The Digital Health Society (DHS) is an open, multi-stakeholder movement with more then 200 organisations
The Digital Health Society (DHS), as the data arm of the ECHAlliance Group, serves as an enabler for multi-stakeholder dialogue on digital health and health and care data policies and practices. DHS is a legacy of the Estonian Presidency of the Council of the European Union in 2017 and was formed to promote adoption of digital health and the use of health data.
Since 2017, the DHS has been mobilizing stakeholders from around Europe and the world to generate knowledge that supports the digital health transformation through development of health and care data policies, innovation and practices. It has worked on a range of important data areas including access, sharing, donation, security & privacy, interoperability, standards and health and data literacy and skills.
DHS collaborates both with ECHAlliance Ecosystem network to demonstrate adoption at scale of digital health and health and care data innovations.
DHS builds on the expertise of over 200 associated organisations, as well as ECHAlliance Community (900+ members and 70+ international ecosystems) sharing their expertise as a part of the DHS movement.
In 2020 it organised with the European Institute for Innovation through Health Data two Round Tables with invited experts to explore in depth issues surrounding health data and the creation of the European Health Data Space. The papers from these Round Tables will be published in February 2021. DHS is a Knowledge Partner in All Policies for a Healthy Europe and Bleddyn Rees is the Chair of the Digital Working Group www.healthyeurope.eu.
DHS is also a founding member of the EU Health Coalition www.euhealthcoalition.eu.
If you are interested in working with DHS please contact email@example.com.
The DHS is empowered by the European Connected Health Alliance Group and it’s Global Connector work.
If you are interested in working with DHS please contact firstname.lastname@example.org
European Health Data Space
The ambitious plan put forward by EC to build an EHDS has opened a lively debate on multiple and connected aspects, mainly around the most appropriate data governance frameworks, data sharing technologies, as well as the rise of novel models and institutions through the constitution of public data hubs, cooperative and trusts.
Data-driven health information
Covid-19 has highlighted the vital urgency of strengthening existing surveillance systems for infectious diseases, developing early warning systems based on the most innovative techniques and AI-based technologies.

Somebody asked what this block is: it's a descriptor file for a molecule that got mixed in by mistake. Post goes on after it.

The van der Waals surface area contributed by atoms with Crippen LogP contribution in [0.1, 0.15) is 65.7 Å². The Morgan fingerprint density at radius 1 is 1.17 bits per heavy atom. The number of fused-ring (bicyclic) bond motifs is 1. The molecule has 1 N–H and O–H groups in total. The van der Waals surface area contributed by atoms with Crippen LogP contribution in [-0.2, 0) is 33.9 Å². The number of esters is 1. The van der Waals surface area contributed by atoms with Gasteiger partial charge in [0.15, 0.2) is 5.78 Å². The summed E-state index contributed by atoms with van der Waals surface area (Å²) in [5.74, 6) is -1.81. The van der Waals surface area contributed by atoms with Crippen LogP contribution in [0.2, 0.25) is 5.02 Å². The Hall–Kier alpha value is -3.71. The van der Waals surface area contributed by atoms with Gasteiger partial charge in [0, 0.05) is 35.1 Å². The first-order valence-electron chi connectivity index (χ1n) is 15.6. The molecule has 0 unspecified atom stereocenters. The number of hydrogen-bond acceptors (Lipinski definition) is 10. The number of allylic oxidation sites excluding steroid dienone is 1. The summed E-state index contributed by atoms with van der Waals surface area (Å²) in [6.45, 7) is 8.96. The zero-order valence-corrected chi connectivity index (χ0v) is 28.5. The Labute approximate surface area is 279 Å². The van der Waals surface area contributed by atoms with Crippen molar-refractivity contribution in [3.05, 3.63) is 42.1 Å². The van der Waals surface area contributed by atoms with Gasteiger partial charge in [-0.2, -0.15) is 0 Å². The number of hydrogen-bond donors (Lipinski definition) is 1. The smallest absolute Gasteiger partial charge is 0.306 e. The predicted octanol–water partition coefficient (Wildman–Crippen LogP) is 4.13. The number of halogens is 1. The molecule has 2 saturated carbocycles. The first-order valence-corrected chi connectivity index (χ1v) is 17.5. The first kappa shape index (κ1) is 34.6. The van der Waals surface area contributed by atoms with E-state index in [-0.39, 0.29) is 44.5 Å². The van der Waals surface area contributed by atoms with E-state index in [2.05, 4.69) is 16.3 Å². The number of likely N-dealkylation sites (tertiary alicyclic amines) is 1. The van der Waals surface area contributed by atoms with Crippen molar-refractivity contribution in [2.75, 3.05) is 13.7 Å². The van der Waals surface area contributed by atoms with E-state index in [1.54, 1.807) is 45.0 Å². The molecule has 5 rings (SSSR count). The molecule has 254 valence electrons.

Whole-of-sector and whole-of-government vision
The complexity of challenges humans have ahead (such as climate change, growing inequalities and public health treaths) advocates for a holistic vision. Greater collaboration and coordination across departmental and sectorial boundaries is crucial to eliminate duplication, optimize resources, create synergies among agencies, and deliver seamless services to the citizens and businesses.
Ref: Economy of Wellbeing (Finland Presidency), HealthInAllPolicies / OneHealth (WHO)
Digital and health literacy
Digital health rapidly develop across Europe and beyond and brings undoubted opportunities. However, there is also a danger that such process, if not accompanied by adequate investments in widespread and life-course digital and health literacy programmes, can exacerbate inequalities.
Innovation readiness of the health and care workforce
Every day, health professionals, researchers, and patients produce vast amounts of data through the use of, for example, EHRs, mHealth apps, and Internet-of-Things (IoT) devices. Data and technologies bring forward a wealth of opportunities that are making significant changes in the provision of healthcare services. However, in order to take advantage of these opportunities, the health workers must trust the solutions, be engaged in their design and equipped with innovation-oriented mindsets and digital skills.
Understanding the public’s fears about misuse of health data are critical to building trust. Demonstrating the benefits to society form data access, use and re-use are essential success factors.
Harnessing the potential of data requires collective and continuous learning. Powerful insights may come from implementation stories and lessons learnt.
Through its events, workshops, seminars and publications, DHS contributes to knowledge sharing and good practices’ spread.
Health data governance, sharing and use pose critical challenges that must be handled in open minded, cross-disciplinary and constructive debates.
How can we help the European institutions achieve the EHDS goal? How can industry be pivotal in accelerating the process? How can we build citizens’ trust?